You’ll come back refreshed and energised and will likely see your life in a whole new light, because “travel also gives you a greater appreciation for your own surroundings”.

How to manage travel-related stress in the COVID era

It’s perfectly normal to feel nervous about travel post-COVID—whether it’s thinking you might get sick, or just because it’s been a long time since you’ve done it. 

But focusing disproportionately on things we can’t control causes anxiety and actually isn’t going to do you any favours. 

“Anxiety and stress come from predictions about what may or may not happen in the future—and if your brain is working so hard to prepare for everything that may happen, that just sounds exhausting,” Georgia says. “It also means your travel is not going to be as pleasant an experience as it could be, and all those benefits will be overshadowed by the stress.”

Her advice is to instead focus on what you can do to troubleshoot some of your top concerns. For example:

  • If you’re worried about getting stuck overseas, have a chat with your workplace about your capabilities to work remotely or the potential for flexibility to extend your plans if that does happen. 
  • Make sure you have enough funds to cover extended accommodation and other daily costs. 
  • Read over the terms of your travel insurance so you know what you’re covered for. 

Family planning holiday

Following COVID-safe guidelines is another proactive way to focus your energy and attention, according to Steve Hollow, Head of General Insurance at Australian Unity .

“In terms of domestic travel, simply follow the COVID-safe advice—get vaccinated and boosted, wear masks when travelling in crowded spaces, such as public transport and planes,” he says. 

Meanwhile, for international travellers, Steve has these top tips: 

  • Make sure you have travel insurance that protects you if you contract COVID before you travel or while you’re travelling.
  • Check the government’s Smart Traveller website to understand the requirements of the destinations you want to travel to and follow the advice on the site.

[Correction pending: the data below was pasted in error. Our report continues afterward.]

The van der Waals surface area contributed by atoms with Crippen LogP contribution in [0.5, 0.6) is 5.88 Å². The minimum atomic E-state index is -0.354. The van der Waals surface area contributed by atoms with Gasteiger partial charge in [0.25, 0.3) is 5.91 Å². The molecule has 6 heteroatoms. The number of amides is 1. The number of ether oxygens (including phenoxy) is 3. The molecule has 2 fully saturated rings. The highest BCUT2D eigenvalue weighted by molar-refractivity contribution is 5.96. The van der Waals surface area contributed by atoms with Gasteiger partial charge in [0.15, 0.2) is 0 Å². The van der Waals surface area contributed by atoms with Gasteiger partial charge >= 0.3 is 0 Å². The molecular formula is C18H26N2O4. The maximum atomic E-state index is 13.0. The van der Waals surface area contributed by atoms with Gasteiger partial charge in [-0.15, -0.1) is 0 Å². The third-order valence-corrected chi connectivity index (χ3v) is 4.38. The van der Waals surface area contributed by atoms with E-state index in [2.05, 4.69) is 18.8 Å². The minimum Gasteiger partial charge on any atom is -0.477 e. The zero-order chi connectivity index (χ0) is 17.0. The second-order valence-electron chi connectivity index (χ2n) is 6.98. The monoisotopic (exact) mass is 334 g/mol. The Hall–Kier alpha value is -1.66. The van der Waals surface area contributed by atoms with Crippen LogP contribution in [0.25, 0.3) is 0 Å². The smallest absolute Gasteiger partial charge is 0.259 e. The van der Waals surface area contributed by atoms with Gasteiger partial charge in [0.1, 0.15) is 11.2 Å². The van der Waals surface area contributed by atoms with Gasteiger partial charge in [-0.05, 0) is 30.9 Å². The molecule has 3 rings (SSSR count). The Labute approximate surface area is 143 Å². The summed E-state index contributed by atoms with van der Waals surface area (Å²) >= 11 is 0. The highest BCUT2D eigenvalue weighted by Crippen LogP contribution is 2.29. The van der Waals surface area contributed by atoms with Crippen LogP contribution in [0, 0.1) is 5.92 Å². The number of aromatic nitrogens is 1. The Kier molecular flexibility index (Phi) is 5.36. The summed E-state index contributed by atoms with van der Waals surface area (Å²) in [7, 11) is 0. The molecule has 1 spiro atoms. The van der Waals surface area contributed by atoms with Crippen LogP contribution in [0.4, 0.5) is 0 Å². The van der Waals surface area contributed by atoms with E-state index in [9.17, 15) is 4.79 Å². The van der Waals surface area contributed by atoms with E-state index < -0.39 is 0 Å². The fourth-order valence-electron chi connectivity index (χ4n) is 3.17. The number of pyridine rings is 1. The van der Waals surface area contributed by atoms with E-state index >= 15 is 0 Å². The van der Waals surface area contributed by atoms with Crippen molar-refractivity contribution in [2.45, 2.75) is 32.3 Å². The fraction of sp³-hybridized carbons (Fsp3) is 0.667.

• Take all the precautions you can to avoid contracting COVID in the first place.

There’s such a thing as being overprepared

While it always helps to be prepared, Georgia points out that it is possible to overdo it.

“Some clients tell me that they’ll double- and triple-check that they have everything in their suitcase before flying,” she says. “I think we’d all agree that one to two checks are sensible and reasonable, but once you get up to that third and fourth check it’s probably just adding to your stress and making you doubt yourself more.”

Besides, no matter how hard you try, there’s no getting around the fact that, from time to time, even the best laid plans can and do go awry. But, Georgia really believes that the upsides of travel outweigh the potential risks.

“Overall, just do it,” she says. “Taking some time away from work, seeing new places, it does release the stress that you’ve been holding onto—and releasing that stress and tension relaxes your mind and helps you to heal.”

Disclaimer: Information provided in this article is not medical advice and you should consult with your healthcare practitioner. Australian Unity accepts no responsibility for the accuracy of any of the opinions, advice, representations or information contained in this publication. Readers should rely on their own advice and enquiries in making decisions affecting their own health, wellbeing or interest. Interviewee titles and employer are cited as at the time of interview and may have changed since publication.

Remedy Healthcare Group Pty Limited and Australian Unity Health Limited are wholly owned subsidiaries of Australian Unity Limited.

An Australian Unity health partner, Remedy Healthcare provides targeted, solution-oriented healthcare that is based on clinically proven techniques. For more than 10 years, Remedy Healthcare has worked with more than 100,000 Australians – helping them to manage their health through caring, coaching, empowerment and support.